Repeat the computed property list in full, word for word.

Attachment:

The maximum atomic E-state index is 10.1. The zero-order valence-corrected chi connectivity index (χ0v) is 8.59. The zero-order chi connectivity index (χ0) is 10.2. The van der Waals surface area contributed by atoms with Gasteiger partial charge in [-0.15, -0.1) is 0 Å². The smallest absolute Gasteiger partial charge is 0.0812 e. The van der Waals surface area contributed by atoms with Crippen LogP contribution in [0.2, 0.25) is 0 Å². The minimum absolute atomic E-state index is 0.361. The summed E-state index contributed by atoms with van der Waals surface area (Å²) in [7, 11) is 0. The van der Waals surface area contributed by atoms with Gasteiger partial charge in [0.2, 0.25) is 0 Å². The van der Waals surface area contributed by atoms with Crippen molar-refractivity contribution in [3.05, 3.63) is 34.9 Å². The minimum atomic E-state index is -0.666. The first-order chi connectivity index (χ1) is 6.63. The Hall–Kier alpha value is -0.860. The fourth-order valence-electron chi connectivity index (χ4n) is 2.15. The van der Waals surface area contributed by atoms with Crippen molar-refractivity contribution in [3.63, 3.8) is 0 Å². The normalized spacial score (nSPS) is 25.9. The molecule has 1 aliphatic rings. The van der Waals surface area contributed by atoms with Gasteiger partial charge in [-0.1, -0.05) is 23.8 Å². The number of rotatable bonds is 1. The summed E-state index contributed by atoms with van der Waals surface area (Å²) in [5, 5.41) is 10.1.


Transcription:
The maximum atomic E-state index is 10.1. The zero-order valence-corrected chi connectivity index (χ0v) is 8.59. The zero-order chi connectivity index (χ0) is 10.2. The van der Waals surface area contributed by atoms with Gasteiger partial charge in [-0.15, -0.1) is 0 Å². The smallest absolute Gasteiger partial charge is 0.0812 e. The van der Waals surface area contributed by atoms with Crippen LogP contribution in [0.2, 0.25) is 0 Å². The minimum absolute atomic E-state index is 0.361. The summed E-state index contributed by atoms with van der Waals surface area (Å²) in [7, 11) is 0. The van der Waals surface area contributed by atoms with Gasteiger partial charge in [0.2, 0.25) is 0 Å². The van der Waals surface area contributed by atoms with Crippen molar-refractivity contribution in [3.05, 3.63) is 34.9 Å². The minimum atomic E-state index is -0.666. The first-order chi connectivity index (χ1) is 6.63. The Hall–Kier alpha value is -0.860. The fourth-order valence-electron chi connectivity index (χ4n) is 2.15. The van der Waals surface area contributed by atoms with Crippen molar-refractivity contribution in [3.63, 3.8) is 0 Å². The normalized spacial score (nSPS) is 25.9. The molecule has 1 aliphatic rings. The van der Waals surface area contributed by atoms with Gasteiger partial charge in [-0.1, -0.05) is 23.8 Å². The number of rotatable bonds is 1. The summed E-state index contributed by atoms with van der Waals surface area (Å²) in [5, 5.41) is 10.1.